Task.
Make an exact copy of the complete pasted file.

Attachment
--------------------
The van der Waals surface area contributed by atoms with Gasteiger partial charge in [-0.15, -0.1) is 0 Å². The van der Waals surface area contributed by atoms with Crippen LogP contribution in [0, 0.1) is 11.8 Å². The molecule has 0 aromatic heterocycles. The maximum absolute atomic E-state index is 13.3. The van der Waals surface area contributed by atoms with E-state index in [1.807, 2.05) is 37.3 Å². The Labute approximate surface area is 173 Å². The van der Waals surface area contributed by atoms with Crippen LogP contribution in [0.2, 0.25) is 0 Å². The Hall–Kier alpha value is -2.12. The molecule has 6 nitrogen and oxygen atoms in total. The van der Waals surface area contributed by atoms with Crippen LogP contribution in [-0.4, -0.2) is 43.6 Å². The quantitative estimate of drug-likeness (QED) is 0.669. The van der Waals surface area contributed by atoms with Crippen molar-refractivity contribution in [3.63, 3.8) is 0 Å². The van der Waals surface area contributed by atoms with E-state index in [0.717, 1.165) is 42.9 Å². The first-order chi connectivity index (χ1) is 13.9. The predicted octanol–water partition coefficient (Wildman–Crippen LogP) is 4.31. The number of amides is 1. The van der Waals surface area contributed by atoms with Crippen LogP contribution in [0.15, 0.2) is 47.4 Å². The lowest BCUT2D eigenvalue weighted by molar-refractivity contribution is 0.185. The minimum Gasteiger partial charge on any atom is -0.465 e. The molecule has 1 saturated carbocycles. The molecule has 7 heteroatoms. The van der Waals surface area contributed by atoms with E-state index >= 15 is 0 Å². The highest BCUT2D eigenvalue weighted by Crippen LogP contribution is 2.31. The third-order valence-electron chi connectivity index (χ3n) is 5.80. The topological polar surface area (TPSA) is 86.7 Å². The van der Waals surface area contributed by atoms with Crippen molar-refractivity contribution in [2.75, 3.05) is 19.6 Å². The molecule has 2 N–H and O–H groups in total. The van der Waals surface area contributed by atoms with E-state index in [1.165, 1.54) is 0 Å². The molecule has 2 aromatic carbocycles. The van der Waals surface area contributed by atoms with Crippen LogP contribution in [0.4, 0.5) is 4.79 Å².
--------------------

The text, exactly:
The van der Waals surface area contributed by atoms with Gasteiger partial charge in [-0.15, -0.1) is 0 Å². The van der Waals surface area contributed by atoms with Crippen LogP contribution in [0, 0.1) is 11.8 Å². The molecule has 0 aromatic heterocycles. The maximum absolute atomic E-state index is 13.3. The van der Waals surface area contributed by atoms with E-state index in [1.807, 2.05) is 37.3 Å². The Labute approximate surface area is 173 Å². The van der Waals surface area contributed by atoms with Crippen LogP contribution in [0.2, 0.25) is 0 Å². The Hall–Kier alpha value is -2.12. The molecule has 6 nitrogen and oxygen atoms in total. The van der Waals surface area contributed by atoms with Crippen LogP contribution in [-0.4, -0.2) is 43.6 Å². The quantitative estimate of drug-likeness (QED) is 0.669. The van der Waals surface area contributed by atoms with Crippen molar-refractivity contribution in [3.63, 3.8) is 0 Å². The van der Waals surface area contributed by atoms with E-state index in [0.717, 1.165) is 42.9 Å². The first-order chi connectivity index (χ1) is 13.9. The predicted octanol–water partition coefficient (Wildman–Crippen LogP) is 4.31. The number of amides is 1. The van der Waals surface area contributed by atoms with Crippen LogP contribution in [0.15, 0.2) is 47.4 Å². The lowest BCUT2D eigenvalue weighted by molar-refractivity contribution is 0.185. The minimum Gasteiger partial charge on any atom is -0.465 e. The molecule has 1 saturated carbocycles. The molecule has 7 heteroatoms. The van der Waals surface area contributed by atoms with E-state index >= 15 is 0 Å². The highest BCUT2D eigenvalue weighted by Crippen LogP contribution is 2.31. The third-order valence-electron chi connectivity index (χ3n) is 5.80. The topological polar surface area (TPSA) is 86.7 Å². The van der Waals surface area contributed by atoms with Crippen molar-refractivity contribution in [2.75, 3.05) is 19.6 Å². The molecule has 2 N–H and O–H groups in total. The van der Waals surface area contributed by atoms with E-state index in [1.165, 1.54) is 0 Å². The molecule has 2 aromatic carbocycles. The van der Waals surface area contributed by atoms with Crippen LogP contribution in [0.4, 0.5) is 4.79 Å².